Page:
Feeding ecology and diet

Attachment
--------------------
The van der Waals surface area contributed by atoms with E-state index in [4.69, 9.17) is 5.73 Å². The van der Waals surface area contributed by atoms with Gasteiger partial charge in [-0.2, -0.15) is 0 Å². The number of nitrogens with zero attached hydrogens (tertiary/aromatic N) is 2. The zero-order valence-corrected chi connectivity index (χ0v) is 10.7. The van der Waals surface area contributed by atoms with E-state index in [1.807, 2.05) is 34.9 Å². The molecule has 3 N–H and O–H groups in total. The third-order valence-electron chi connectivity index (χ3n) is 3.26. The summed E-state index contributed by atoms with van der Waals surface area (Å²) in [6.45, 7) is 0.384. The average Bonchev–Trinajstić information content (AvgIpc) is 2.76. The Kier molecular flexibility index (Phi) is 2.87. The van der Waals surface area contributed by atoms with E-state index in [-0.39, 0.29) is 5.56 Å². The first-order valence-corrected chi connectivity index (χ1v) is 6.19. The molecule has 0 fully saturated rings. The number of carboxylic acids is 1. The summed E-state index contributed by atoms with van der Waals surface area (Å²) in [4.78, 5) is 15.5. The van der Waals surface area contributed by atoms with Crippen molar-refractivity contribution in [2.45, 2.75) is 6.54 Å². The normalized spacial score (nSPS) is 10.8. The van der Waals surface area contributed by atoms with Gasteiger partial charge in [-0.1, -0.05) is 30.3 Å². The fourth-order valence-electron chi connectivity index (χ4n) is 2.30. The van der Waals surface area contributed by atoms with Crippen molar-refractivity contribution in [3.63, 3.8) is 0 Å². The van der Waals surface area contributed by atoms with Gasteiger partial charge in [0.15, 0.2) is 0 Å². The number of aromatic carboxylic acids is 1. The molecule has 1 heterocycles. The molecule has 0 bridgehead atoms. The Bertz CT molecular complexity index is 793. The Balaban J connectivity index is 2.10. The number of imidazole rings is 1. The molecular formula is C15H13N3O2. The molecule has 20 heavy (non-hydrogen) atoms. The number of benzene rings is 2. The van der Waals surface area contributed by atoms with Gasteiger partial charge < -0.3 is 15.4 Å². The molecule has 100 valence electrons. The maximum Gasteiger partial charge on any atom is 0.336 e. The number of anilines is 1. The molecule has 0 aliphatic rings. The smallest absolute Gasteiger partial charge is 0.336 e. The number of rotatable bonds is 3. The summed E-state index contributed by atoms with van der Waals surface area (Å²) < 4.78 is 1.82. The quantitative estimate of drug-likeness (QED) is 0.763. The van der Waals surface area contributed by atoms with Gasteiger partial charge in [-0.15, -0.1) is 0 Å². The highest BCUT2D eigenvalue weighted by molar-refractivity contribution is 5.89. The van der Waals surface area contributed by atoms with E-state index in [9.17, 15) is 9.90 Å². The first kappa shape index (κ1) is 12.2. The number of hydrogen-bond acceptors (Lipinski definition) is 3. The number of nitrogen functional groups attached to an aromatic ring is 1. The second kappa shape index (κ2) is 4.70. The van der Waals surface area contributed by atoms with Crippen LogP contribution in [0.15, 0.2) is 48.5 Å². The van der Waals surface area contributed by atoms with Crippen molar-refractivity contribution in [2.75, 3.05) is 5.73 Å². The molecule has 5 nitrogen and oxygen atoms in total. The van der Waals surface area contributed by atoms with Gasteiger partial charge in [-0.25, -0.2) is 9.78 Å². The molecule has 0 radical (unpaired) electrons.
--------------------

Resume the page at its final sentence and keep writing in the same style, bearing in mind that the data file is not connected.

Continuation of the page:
Most syngnathoids feed on a wide variety of small crustaceans (e.g., copepods and mysids), sometimes almost exclusively, as well as on other small invertebrates and the larvae of other fishes. The larger species, such as cornetfishes and trumpetfishes, also feed on larger fishes. Most gasterosteiform species ingest prey whole by quickly opening their mouths to produce a strong inward current, a suction mechanism called pipette feeding. In this manner, large prey items cannot be ingested, owing to the small terminal mouths, lack of teeth, and tubular snouts of many syngnathoid species. Most prey items are ingested from the substrate or when just hovering above it. Many gasterosteiforms rely on their highly developed camouflage to surprise prey items. This is the case in numerous species of pipefishes that slowly cruise over sandy bottoms with sea grasses, feeding on small crustaceans that fail to perceive them as a result of their cryptic appearance. Many species feed on small mysids and other crustaceans that are more free-swimming as well as fish larvae; they remain in strategic positions along the fringes of reefs, where they are exposed to currents that may contain these prey items. Some species, however, eat primarily in the water column (e.g., macroramphosids and aulorhynchids). Gasterosteiforms are preyed upon by larger carnivorous fishes, such as flatheads (Platycephalidae) and snappers (Lutjanidae). Because they move slowly, gasterosteiforms are ingested easily once they are discovered.

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